and say "you helped this happen."
||Well, I totally concur, and the problem is we have adopted
that agenda at the highest levels of our government. And so
we're responsible as a free society for what the top people
do. And, the top people, of course, is the court system.
||Pat, did you notice yesterday the ACLU, and all the Christ-haters,
People For the American Way, NOW, etc. were totally disregarded
by the Democrats and the Republicans in both houses of Congress
as they went out on the steps and called out on to God in prayer
and sang "God Bless America" and said "let the ACLU be hanged"?
In other words, when the nation is on its knees, the only normal
and natural and spiritual thing to do is what we ought to be
doing all the time - calling upon God.
National Gay and Lesbian Task Force Executive Director Lorri L.
Jean offered this response: "The terrible tragedy that has befallen
our nation, and indeed the entire global community, is the sad byproduct
of fanaticism. It has its roots in the same fanaticism that enables
people like Jerry Falwell preach hate against those who do not think,
live, or love in the exact same way he does. The tragedies that
have occurred this week did not occur because someone made God mad,
as Mr. Falwell asserts. They occurred because of hate, pure and
simple. It is time to move beyond a place of hate and to a place
of healing. We hope that Mr. Falwell will apologize to the U.S.
and world communities."
A White House spokesman repudiated the statement as "inappropriate".
Falwell subsequently apologized during a CNN broadcast: "I would
never blame any human being except the terrorists, and if I left
that impression with gays or lesbians or anyone else, I apologize."
Questions to Consider
- Does this incident reveal a potential tension between the desire
to mimic the formats and content of mainstream news coverage and
the desire to express a conservative religious perspective on
the day's events?
- How do we reconcile the statement which Falwell made during
the broadcast with his subsequent apology on CNN? Was Falwell
"blaming" gays, civil libertarians, and other progressive groups
for the bombing in his original statement? Why might he feel otherwise?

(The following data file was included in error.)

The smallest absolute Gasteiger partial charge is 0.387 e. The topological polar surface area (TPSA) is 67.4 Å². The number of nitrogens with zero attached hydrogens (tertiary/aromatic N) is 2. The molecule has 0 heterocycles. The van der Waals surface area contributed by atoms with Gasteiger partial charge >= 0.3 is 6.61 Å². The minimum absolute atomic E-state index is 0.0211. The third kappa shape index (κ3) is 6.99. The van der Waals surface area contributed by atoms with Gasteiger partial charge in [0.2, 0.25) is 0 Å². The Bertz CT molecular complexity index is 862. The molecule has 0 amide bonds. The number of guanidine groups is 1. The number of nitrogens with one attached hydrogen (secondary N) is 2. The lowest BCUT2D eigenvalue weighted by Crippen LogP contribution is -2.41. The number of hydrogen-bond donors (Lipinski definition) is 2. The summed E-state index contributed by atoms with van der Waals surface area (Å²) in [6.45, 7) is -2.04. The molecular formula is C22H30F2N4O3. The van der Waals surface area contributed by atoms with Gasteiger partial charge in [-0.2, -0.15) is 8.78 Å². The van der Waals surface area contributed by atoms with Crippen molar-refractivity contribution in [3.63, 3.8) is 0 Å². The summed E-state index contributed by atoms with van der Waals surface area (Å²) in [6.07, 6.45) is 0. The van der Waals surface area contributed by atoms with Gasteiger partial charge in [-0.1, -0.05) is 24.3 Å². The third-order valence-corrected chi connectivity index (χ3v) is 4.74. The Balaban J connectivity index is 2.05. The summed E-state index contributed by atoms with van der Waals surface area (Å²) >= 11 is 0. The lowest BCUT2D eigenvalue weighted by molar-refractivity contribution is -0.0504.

- How do we compare the religious views expressed by Falwell and
Robertson with, for example, the use of Biblical quotations in
George W. Bush's addresses to the nation or in the various local
church services and prayer gatherings around the nation? What
functions can/should religion play in our public commerations
of tragedy? How can religious faith be expressed in a multicultural
society without causing frictions between different religious
denominations? Can you point to ways that church groups in your
community have helped to foster respect and understanding between
- An atmosphere of "moral panic" often shifts attention away from
the actual causes of societal harm and towards groups which are
already viewed negatively by the speaker and their intended audience.
As such, the language of blame in a public debate sheds light
on points of tension within a particular community. What can we
learn by reviewing the groups whom Falwell and Robertson hold
accountable for the "moral decline" of America? How might such
language translate into acts of aggression against members of
those groups Falwell has identified?
- How do you think those groups should respond to Falwell and
Robertson's negative depictions of them? How do you evaluate the
responses offered by the Gay and Lesbian Task Force and People
for the American Way?
Apologizes to Gays, Lesbians, and Feminists, CNN, 09/14/2001
Gave Us "What We Deserve," Falwell Says by John Harris, Washington
Robertson's Statement Regarding Terrorist Attack, CBN, 09/14/2001
Robertson Comments on Falwell Interview, CBN, 09/14/2001
from the National Gay and Lesbian Task Force
from People for the American Way